A scene from The Canterbury Psalter (12th century)

Elucidarium (Honorius)

I can’t help but like the Elucidarium, a little book of popular-level theological instruction from around the year 1100. It’s written in dialogue form, sort of as a reverse catechism in which students ask questions and a teacher gives brief answers.

Here’s how the section on the Trinity goes:

Pupil: In what way is the Trinity understood as one God?
Master: Look at the sun, in which there are three: a fiery substance, brightness, and warmth, which are inseparable to such an extent that if you should wish to take the brightness out you would deprive the world of the sun, and, again, if you should try to remove the heat, you would lack a sun. Therefore, in the fiery substance, understand the Father, in the brightness, the Son, and in the warmth, perceive the Holy Spirit.

Pupil: Why is he called Father?
Master: Because he is the fount and source from which all things proceed. His wisdom is called the Son.

Pupil: Why Son?
Master: Because as brightness springs from the sun, so he proceeds from the Father. Moreover,
the love of both is called the Holy Spirit.

Pupil: Why Holy Spirit?
Master: Because he comes forth eternally from both as though breathed out by them. So then, that power of divinity which brought forth all things through the creation is called the Father; that which contains all things lest they be dissolved into nothing is called the Son; and that which gives life to and adorns all things through its inspiration is called the Holy Spirit. From the Father all things, through the Son all things, in the Holy Spirit all things. The Father is understood as memory, the Son as intelligence and the Holy Spirit as will.

There’s much to admire here: the judicious use of analogy, not expecting too much of it but just using it to shed light (yes, in a passage about the sun in a book called Elucidarium); the from-through-in structure of trinitarian action; the memory-intelligence-will triad from Augustine; the way the account of the Father leads naturally to the Son, which leads naturally to the Holy Spirit. The exposition of the Trinity is a bit of a conglomeration of various elements, but they are wisely ordered. The sequence of questions is also of mixed quality, and the Pupil seems distractible. The Master makes his way through it all, though. And did I mention that he keeps his answers pretty brief?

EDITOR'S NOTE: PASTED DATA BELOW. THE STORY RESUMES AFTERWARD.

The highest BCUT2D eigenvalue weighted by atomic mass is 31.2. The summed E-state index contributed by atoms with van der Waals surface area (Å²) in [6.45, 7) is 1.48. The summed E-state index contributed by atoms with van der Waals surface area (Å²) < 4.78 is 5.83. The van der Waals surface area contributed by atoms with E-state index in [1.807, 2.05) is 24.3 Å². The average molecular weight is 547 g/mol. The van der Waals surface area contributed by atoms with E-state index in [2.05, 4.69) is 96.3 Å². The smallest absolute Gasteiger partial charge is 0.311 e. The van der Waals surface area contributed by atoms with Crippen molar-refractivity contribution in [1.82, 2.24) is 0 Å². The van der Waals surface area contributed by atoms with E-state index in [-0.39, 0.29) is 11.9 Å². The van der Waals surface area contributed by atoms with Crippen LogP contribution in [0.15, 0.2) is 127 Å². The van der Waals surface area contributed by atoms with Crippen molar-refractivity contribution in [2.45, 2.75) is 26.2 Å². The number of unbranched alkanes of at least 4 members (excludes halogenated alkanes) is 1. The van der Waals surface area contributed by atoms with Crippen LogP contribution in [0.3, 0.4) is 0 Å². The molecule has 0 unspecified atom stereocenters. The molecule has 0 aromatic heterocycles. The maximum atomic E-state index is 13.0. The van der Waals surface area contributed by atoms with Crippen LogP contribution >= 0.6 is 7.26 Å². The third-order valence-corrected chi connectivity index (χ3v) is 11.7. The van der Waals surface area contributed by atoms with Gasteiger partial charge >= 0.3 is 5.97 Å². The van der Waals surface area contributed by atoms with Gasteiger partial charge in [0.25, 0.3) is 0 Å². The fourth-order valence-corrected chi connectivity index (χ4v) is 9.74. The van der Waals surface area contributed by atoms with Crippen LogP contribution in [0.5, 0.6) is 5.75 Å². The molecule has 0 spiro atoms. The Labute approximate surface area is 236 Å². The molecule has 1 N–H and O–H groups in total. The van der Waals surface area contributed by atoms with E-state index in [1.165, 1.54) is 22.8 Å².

The Elucidarium is probably about 35,000 words in English; it covers 122 questions from God, through churchy things, to a surprisingly detailed eschatology (I. De Divinus Rebus; II. De Rebus Ecclesiasticis; III. De Futura Vita). Here’s the Wikipedia page; here’s the Latin text from PL 172 via Internet Archive (about 65 columns); here’s a great site from Oslo that gives Latin text, Old Norse, and Danish side-by-side; here’s a 12th-century manuscript in the Bib Nat Fr. You’re probably thinking, “Thanks and all, but where’s the English translation?” Well, the only one I’ve found is Clifford Teunis Gerritt Sorensen’s 1979 MA Thesis from Brigham Young University. Surely there’s an edition in print somewhere? Preferably an annotated one, because the issue of source material is fascinating in this kind of text: the author’s not creative in any large sense, but is combining and popularizing material.

And who is that author? Honorius Augustodunensis (1080–1140). R. W. Southern lists him as one of the “elaborators of Anselm’s thought,” and provides good arguments for locating him in England (R. W. Southern, St. Anselm: A Portrait in a Landscape, 378ff). Southern also acknowledges him as “a master of popular and vigorous exposition…a man of indefatigable energy, who could state clearly, judge confidently, and arrange systematically his very widely scattered materials.” (379)

I’m looking forward to reading Honorius more carefully. He once had a very wide readership, as evidenced by how often he was translated in subsequent centuries, and how many manuscripts of his work exist. Honorius has in fact had less attention from theologians than from linguists. I can tell at a quick read that he’s no master mind of his age; “elaborator of Anselm” is a good category. But he was widely used and well beloved for a long time, and may be a better representative of medieval thought at large than a more original author would be.

About This Blog

Fred Sanders is a theologian who tried to specialize in the doctrine of the Trinity, but found that everything in Christian life and thought is connected to the triune God.

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